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Waking up in the middle of life: Swinton in I Am Love.

The Redeemed

By Shawn Stone

I Am Love

Directed by Luca Guadagnino

Nobody makes ’em like this anymore.

The upper-class Italian drama I Am Love has a luscious visual scheme and ambitious epic themes: family loyalty, wealth and power, economic globalization, sexual and emotional liberation. At times, moviegoers may feel like they’re watching a revival instead of a brand-new film. While director Luca Guadagnino may not quite pull off the political points he’s trying to make, the emotional arc of a family coming apart rings true. In the end, though, the film’s essential asset is its lead, Tilda Swinton.

Set in contemporary Milan, I Am Love begins with a spectacular dinner/birthday party for the patriarch (Gabriele Ferzetti) of the Recchi clan. The house of his son, Tancredi (Pippo Delbono), may be in the modernist style, but it exudes the hushed grandeur of a 19th-century mansion. The impeccably dressed servants rush about, all under the assured direction of Tancredi’s wife, Russian-born Emma (Swinton). Family members mill about, including the patriarch’s wife (Marisa Berenson, totally, amusingly authoritative with the bearing and watchful eye of a queen), and Tancredi and Emma’s children, Edoardo (Flavio Parenti) and Elisabetta (Alba Rohrwacher).

The Recchis are an unflappable, traditional bunch. The party is perfect. The talk of business is cool, optimistic, assured. The slightest variation from the norm—as when a granddaughter gives an unexpected gift—causes dismay. Because these are the members of the ruling class, and extremely tasteful people, dismay is registered quietly—but unmistakably.

Of course, nothing like this can last. And it doesn’t, because Emma Recchi wakes up from her emotional slumber, and starts to venture forth from this cocoon of wealth and polite emotions. She falls in love with a chef, her son’s friend, vividly, without holding back. His exquisite dishes seduce her, long before they’re ever alone, let alone touch each other.

Swinton is perfect. The transformation from socially correct eminence to human being is both passionate and precise. While the director may indulge himself with overripe imagery in the love scenes—one romp in the fields has enough close-ups of birds and bees to make D.H. Lawrence swoon—Swinton never goes over the top.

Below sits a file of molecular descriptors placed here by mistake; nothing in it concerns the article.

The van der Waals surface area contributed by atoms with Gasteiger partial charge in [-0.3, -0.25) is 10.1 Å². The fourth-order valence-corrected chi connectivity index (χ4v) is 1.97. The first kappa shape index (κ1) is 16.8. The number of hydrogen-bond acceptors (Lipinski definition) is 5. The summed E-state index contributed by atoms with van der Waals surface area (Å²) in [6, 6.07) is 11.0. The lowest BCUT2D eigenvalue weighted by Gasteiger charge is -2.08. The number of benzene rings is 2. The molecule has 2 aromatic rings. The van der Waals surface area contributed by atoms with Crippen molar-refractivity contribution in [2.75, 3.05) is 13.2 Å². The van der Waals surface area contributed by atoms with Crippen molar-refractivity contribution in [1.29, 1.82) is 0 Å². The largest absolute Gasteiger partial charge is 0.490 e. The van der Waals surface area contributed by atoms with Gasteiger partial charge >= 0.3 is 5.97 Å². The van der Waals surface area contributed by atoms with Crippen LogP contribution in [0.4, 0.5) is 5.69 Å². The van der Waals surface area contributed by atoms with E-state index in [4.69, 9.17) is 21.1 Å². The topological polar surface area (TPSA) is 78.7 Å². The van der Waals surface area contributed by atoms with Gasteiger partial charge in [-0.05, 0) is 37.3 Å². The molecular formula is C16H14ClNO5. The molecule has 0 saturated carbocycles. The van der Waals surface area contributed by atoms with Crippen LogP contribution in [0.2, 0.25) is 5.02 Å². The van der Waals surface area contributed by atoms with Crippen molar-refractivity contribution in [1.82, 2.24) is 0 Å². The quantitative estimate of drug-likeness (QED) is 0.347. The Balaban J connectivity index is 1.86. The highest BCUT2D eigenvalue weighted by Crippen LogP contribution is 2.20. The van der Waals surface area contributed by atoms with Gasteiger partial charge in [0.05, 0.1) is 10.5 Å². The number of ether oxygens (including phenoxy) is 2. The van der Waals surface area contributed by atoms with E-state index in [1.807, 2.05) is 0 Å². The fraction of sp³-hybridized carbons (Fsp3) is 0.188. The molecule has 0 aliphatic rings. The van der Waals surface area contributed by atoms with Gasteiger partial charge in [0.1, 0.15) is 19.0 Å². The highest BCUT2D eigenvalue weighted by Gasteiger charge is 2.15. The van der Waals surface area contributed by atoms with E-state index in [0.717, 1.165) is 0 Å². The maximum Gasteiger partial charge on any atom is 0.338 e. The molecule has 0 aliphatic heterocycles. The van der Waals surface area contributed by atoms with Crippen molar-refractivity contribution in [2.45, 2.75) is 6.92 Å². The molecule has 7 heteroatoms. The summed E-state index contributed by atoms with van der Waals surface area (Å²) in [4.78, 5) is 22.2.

Meanwhile, the family business is being sold, factories turned into finance. It’s astute, but thinly developed. The most trenchant political point is made by an Asian Pacific-American businessman, who keeps intoning, hilariously, that “capital is democracy.”

The film ends as it began, with an elaborate dinner party. At the beginning, the servants wore red; at the end, they’re dressed in black—as if for a funeral. And so there is a death, but not, really, a tragedy. The members of the Recchi family who want to live life to the fullest survive, which makes I Am Love genuinely, surprisingly, hopeful.

Funny Lady

Joan Rivers: A Piece of Work

Directed by Ricki Stern and Annie Sundberg

Referencing Charles Bukowski when talking about Joan Rivers seems a bit crazy. But the documentary Joan Rivers: A Piece of Work, which follows the comedienne around during the year of her 75th birthday, brought to mind one of his poems. Pardon the violence to formatting, but the text is, “Take a writer away from his typewriter and all you have left is the sickness which started him writing in the beginning.”

Much as Bukowski became famous for his lifestyle as much as for his work, Joan Rivers has become iconic for reasons not really central to hers. We—most of us, anyway—know her as a comedienne by professional classification more than by example, these days. She’s the much-operated-upon, red-carpet commentator/celebrity pitchwoman/reality-show participant. She’s more Gosselin than Groucho, more Kardashian than Carlin.

One of the fascinating aspects of this documentary is how well aware of this fact Rivers is: She is, she points out, as much a mini-industry as she is an artist. She’s got bills to pay; and she’s above nothing (“I’ll wear a diaper. I’ll do anything.”) to make a buck and to maintain a lavish standard of living.

But it’d be tough to call her a sellout. Rivers’s “sickness,” to get back to Bukowski, makes the idea almost irrelevant. As the footage of Rivers’ stand-up makes clear, she does not aspire to universal appeal. Which is not to say that she’s undisciplined: Rivers has boundaries, but they’re the boundaries of craft. On the one hand, we see her discard a joke about Michelle Obama’s glamour (“We had Jackie O., now we have Blackie O.”); but we also see her take down a heckler who objects to a bit about deaf children, which he finds insensitive. Rivers defends her bit in language you wouldn’t expect from a shill (or a grandma). And it kills. She keeps her audience in mind, but she’s going for funny—all the time, seemingly nonstop.

Though Rivers claims to think of herself as an actress, and that she got into comedy as a quicker route to a paycheck, the film suggests otherwise. Even when offstage, Rivers is an engine turning vulnerability, anger, regret and insecurity into jokes. Away from her typewriter, so to speak, on the carpet or QVC, Rivers falls somewhere along a spectrum of uninteresting to grating; but at her real job, Rivers is a pro, in the fullest sense of the term, and it’s compelling and, even a little inspiring, to watch her work.

—John Rodat


One’s dead, the other isn’t: Pattinson and Stewart in The Twilight Saga: Eclipse.

Dark Side of the Mooning

The Twilight Saga: Eclipse

Directed by David Slade